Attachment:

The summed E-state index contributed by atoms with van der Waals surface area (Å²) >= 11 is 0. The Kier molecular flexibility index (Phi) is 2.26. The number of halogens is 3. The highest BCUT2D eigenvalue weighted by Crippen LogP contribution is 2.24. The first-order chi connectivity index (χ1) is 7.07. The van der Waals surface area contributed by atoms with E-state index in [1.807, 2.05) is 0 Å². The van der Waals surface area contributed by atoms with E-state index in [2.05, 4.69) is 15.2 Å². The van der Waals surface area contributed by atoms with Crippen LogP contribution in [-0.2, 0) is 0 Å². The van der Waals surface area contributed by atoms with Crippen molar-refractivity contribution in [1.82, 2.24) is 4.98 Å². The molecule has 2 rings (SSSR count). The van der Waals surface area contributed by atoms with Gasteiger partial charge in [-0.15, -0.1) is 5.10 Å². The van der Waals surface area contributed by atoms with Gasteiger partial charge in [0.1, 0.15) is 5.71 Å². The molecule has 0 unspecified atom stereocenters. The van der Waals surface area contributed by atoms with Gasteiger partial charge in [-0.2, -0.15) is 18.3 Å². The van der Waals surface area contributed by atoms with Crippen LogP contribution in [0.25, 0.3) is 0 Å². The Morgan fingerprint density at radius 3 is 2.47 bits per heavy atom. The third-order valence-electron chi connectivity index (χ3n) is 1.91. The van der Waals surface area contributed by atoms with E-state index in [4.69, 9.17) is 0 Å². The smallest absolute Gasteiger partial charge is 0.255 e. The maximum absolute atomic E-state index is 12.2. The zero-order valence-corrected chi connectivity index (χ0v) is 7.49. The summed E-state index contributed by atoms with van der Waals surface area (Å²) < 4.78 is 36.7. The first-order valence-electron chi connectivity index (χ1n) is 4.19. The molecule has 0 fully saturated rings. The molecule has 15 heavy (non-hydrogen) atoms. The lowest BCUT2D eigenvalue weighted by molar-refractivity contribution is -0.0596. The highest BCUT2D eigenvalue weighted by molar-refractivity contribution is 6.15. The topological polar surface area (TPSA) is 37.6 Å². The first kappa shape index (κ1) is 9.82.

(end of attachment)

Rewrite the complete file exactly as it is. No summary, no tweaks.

The summed E-state index contributed by atoms with van der Waals surface area (Å²) >= 11 is 0. The Kier molecular flexibility index (Phi) is 2.26. The number of halogens is 3. The highest BCUT2D eigenvalue weighted by Crippen LogP contribution is 2.24. The first-order chi connectivity index (χ1) is 7.07. The van der Waals surface area contributed by atoms with E-state index in [1.807, 2.05) is 0 Å². The van der Waals surface area contributed by atoms with E-state index in [2.05, 4.69) is 15.2 Å². The van der Waals surface area contributed by atoms with Crippen LogP contribution in [-0.2, 0) is 0 Å². The van der Waals surface area contributed by atoms with Crippen molar-refractivity contribution in [1.82, 2.24) is 4.98 Å². The molecule has 2 rings (SSSR count). The van der Waals surface area contributed by atoms with Gasteiger partial charge in [-0.15, -0.1) is 5.10 Å². The van der Waals surface area contributed by atoms with Gasteiger partial charge in [0.1, 0.15) is 5.71 Å². The molecule has 0 unspecified atom stereocenters. The van der Waals surface area contributed by atoms with Gasteiger partial charge in [-0.2, -0.15) is 18.3 Å². The van der Waals surface area contributed by atoms with Crippen LogP contribution in [0.25, 0.3) is 0 Å². The Morgan fingerprint density at radius 3 is 2.47 bits per heavy atom. The third-order valence-electron chi connectivity index (χ3n) is 1.91. The van der Waals surface area contributed by atoms with E-state index in [4.69, 9.17) is 0 Å². The smallest absolute Gasteiger partial charge is 0.255 e. The maximum absolute atomic E-state index is 12.2. The zero-order valence-corrected chi connectivity index (χ0v) is 7.49. The summed E-state index contributed by atoms with van der Waals surface area (Å²) < 4.78 is 36.7. The first-order valence-electron chi connectivity index (χ1n) is 4.19. The molecule has 0 fully saturated rings. The molecule has 15 heavy (non-hydrogen) atoms. The lowest BCUT2D eigenvalue weighted by molar-refractivity contribution is -0.0596. The highest BCUT2D eigenvalue weighted by molar-refractivity contribution is 6.15. The topological polar surface area (TPSA) is 37.6 Å². The first kappa shape index (κ1) is 9.82.